Cycling accidents happen. One of the common injuries cyclists sustain in bike crashes is road rash. How you treat the wounds will directly determine whether you experience a rapid recovery or a long period of scabbing.
How to Treat Road Rash
- Washing – The first thing you should do is immediately wash off the wound with clean drinking water. Refrain from heavy scrubbing and do no use hydrogen peroxide. If you have antiseptic spray, give it a few squirts. If you can see fat globules or have a deep cut, then you need to go to an ER for stitches.
- Dressing – Depending on the depth of the wound, there are three different ways to approach dressing the injury.
- Shallow – Apply a thick layer of antibiotic ointment, cover in gauze and wrap in a nonstick dressing such as an ACE Bandage.
- Medium – Apply a light layer of antibiotic in the central area of the wound and then cover in a clear bandage like Tegaderm before wrapping in gauze and non-stick bandages. Leave the clear bandage on for a few days.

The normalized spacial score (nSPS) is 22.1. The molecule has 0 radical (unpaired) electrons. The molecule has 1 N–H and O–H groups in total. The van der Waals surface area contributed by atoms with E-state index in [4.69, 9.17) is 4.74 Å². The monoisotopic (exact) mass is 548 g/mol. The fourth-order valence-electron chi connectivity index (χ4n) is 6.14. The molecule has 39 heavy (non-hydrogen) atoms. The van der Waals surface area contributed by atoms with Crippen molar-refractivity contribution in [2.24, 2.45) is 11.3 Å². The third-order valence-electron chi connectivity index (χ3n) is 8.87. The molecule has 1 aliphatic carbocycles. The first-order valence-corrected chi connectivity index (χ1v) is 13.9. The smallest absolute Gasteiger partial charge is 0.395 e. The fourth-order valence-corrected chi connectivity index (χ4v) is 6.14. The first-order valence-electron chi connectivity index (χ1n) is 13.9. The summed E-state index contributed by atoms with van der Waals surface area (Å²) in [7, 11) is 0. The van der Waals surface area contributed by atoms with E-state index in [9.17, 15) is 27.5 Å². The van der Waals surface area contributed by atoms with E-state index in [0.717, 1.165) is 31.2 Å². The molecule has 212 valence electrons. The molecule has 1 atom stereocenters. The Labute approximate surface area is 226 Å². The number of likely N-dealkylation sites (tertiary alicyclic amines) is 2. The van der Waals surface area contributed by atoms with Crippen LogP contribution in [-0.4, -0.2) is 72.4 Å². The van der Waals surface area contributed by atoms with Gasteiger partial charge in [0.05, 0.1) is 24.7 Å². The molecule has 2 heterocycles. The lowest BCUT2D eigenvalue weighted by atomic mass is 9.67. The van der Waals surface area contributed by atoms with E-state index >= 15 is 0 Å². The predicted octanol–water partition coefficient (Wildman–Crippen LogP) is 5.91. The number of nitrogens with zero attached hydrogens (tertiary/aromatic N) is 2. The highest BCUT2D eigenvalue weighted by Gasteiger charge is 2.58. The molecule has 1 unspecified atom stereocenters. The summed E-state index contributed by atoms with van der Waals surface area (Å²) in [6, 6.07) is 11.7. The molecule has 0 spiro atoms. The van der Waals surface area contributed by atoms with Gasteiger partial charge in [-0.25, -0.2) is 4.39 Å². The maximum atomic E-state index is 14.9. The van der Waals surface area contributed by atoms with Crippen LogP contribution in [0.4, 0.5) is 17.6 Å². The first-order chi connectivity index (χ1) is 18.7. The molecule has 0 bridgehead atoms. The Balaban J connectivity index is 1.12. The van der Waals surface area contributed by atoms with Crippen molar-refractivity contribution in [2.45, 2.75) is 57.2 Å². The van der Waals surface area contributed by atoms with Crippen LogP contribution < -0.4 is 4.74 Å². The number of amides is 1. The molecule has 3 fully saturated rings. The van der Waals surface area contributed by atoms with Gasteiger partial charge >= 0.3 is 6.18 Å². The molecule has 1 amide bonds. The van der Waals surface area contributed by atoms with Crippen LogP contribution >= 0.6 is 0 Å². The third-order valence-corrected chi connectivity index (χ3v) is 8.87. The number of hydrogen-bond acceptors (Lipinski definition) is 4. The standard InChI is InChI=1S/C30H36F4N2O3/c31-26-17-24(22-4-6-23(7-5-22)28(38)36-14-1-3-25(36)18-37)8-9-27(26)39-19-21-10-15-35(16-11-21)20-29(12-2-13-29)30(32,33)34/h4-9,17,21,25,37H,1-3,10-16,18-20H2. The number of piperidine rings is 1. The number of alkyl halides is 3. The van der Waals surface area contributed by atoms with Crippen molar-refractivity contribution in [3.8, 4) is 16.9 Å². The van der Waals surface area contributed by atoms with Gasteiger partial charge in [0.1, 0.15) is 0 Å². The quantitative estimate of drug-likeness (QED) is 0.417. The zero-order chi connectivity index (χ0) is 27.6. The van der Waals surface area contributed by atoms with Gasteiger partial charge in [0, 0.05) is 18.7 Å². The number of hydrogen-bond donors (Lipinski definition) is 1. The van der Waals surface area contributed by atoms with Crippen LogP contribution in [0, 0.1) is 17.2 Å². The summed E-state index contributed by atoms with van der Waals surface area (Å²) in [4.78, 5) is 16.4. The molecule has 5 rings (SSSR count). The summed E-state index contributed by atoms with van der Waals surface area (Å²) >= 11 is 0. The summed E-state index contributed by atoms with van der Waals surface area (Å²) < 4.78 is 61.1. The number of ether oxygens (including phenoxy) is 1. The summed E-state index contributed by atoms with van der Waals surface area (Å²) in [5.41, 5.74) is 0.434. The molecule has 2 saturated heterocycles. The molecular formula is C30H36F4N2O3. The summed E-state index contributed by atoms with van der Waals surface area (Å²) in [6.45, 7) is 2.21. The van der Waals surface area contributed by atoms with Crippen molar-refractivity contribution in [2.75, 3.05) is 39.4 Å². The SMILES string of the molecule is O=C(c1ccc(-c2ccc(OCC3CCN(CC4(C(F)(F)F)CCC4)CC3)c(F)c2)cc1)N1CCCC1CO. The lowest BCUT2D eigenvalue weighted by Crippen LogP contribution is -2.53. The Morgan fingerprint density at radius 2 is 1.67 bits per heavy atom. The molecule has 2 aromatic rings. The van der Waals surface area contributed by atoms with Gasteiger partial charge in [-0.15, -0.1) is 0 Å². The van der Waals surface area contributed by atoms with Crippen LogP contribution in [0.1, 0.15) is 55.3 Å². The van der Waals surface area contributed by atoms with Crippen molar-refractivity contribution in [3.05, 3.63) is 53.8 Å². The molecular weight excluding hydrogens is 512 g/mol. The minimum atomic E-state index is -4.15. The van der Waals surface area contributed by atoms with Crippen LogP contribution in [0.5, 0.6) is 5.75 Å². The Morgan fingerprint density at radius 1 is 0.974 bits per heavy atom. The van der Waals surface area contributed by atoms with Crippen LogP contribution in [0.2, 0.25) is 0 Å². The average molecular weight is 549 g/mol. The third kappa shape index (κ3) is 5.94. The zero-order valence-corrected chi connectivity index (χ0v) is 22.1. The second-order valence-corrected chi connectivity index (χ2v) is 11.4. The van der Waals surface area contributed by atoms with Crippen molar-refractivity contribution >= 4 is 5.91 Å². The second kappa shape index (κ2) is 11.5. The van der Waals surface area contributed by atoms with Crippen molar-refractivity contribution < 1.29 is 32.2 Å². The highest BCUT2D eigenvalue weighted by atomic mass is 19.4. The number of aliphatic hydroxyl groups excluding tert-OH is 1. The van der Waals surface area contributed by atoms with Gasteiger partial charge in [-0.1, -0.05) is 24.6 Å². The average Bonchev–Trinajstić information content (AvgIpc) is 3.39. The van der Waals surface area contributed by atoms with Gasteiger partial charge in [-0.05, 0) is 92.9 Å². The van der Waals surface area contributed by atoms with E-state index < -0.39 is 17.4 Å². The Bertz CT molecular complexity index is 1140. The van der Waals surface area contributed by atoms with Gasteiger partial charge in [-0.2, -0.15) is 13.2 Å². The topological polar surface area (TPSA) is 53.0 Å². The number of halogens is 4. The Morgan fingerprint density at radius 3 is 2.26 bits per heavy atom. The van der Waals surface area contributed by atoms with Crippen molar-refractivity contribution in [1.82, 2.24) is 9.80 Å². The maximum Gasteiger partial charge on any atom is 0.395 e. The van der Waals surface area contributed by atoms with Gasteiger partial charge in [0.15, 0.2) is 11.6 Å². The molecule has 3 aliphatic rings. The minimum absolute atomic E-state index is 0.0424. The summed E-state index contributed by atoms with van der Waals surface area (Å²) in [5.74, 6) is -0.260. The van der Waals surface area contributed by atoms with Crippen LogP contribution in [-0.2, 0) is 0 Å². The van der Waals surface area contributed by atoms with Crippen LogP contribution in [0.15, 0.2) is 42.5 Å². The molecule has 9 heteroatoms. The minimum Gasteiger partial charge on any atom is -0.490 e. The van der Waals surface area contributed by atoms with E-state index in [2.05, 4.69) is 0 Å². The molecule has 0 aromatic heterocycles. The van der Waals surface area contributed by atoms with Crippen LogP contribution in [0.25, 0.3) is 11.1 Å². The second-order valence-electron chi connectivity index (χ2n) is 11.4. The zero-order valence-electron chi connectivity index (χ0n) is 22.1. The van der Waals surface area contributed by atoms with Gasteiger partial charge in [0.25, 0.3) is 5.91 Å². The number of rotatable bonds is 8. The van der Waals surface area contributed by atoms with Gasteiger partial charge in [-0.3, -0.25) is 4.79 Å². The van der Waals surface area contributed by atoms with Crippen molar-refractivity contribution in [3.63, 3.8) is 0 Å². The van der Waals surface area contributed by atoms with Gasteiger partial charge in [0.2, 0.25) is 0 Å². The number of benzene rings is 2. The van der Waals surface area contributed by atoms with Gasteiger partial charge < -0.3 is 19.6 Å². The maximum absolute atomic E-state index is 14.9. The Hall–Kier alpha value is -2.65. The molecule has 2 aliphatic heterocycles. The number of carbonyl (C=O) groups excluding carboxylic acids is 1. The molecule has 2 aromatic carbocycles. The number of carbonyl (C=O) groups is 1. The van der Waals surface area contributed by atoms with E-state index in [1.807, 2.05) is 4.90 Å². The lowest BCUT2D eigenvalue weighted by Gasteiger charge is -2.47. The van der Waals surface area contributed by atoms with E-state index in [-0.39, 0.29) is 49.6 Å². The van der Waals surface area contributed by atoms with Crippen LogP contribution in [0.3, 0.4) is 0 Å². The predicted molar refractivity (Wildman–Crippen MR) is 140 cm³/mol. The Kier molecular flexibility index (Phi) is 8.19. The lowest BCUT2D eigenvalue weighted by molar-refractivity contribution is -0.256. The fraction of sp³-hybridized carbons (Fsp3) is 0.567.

- Deep – For deeper, more serious wounds, do not apply ointment. Instead, cover in a clear bandage and make sure that all of the corners are sealed so that no moisture or air can get in. Leave the clear bandage on for a week, replacing the gauze and non-stick bandage on top of it daily. Make sure to clean the injury thoroughly after uncovering it fully.
- Monitor – Your road rash should be getting less painful and swelling should be subsiding more and more each day. If this is not the case, and the pain is worsening or you notice increased swelling or redness, then you may have an infection. Go to the doctor and they may decide to prescribe antibiotics or some other treatment.
- Scarring – Anytime your skin is torn, there is a risk of scarring. To reduce the risk as much as possible, regularly moisturize the wound after the initial healing process.